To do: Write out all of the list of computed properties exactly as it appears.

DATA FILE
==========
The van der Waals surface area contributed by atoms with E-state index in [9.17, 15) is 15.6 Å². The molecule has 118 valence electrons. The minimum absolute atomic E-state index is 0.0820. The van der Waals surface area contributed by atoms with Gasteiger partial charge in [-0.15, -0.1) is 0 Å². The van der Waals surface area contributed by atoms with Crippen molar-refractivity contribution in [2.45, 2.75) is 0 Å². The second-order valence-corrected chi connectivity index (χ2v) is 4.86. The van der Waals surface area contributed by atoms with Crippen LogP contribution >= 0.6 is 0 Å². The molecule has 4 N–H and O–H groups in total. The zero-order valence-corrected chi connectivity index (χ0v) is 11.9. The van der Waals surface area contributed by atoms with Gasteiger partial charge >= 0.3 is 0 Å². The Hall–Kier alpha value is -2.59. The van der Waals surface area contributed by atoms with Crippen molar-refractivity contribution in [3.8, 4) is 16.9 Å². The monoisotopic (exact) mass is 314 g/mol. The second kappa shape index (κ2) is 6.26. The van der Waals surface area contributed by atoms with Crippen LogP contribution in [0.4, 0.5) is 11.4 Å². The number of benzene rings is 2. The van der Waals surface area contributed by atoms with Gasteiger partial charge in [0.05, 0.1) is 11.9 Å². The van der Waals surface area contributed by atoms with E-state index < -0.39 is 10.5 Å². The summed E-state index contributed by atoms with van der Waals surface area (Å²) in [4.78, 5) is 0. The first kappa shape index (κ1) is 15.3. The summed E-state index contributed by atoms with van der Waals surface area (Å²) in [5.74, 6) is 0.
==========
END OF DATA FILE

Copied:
The van der Waals surface area contributed by atoms with E-state index in [9.17, 15) is 15.6 Å². The molecule has 118 valence electrons. The minimum absolute atomic E-state index is 0.0820. The van der Waals surface area contributed by atoms with Gasteiger partial charge in [-0.15, -0.1) is 0 Å². The van der Waals surface area contributed by atoms with Crippen molar-refractivity contribution in [2.45, 2.75) is 0 Å². The second-order valence-corrected chi connectivity index (χ2v) is 4.86. The van der Waals surface area contributed by atoms with Crippen LogP contribution >= 0.6 is 0 Å². The molecule has 4 N–H and O–H groups in total. The zero-order valence-corrected chi connectivity index (χ0v) is 11.9. The van der Waals surface area contributed by atoms with Gasteiger partial charge >= 0.3 is 0 Å². The Hall–Kier alpha value is -2.59. The van der Waals surface area contributed by atoms with Crippen molar-refractivity contribution in [3.8, 4) is 16.9 Å². The monoisotopic (exact) mass is 314 g/mol. The second kappa shape index (κ2) is 6.26. The van der Waals surface area contributed by atoms with Crippen LogP contribution in [0.4, 0.5) is 11.4 Å². The number of benzene rings is 2. The van der Waals surface area contributed by atoms with Gasteiger partial charge in [0.05, 0.1) is 11.9 Å². The van der Waals surface area contributed by atoms with E-state index < -0.39 is 10.5 Å². The summed E-state index contributed by atoms with van der Waals surface area (Å²) in [4.78, 5) is 0. The first kappa shape index (κ1) is 15.3. The summed E-state index contributed by atoms with van der Waals surface area (Å²) in [5.74, 6) is 0.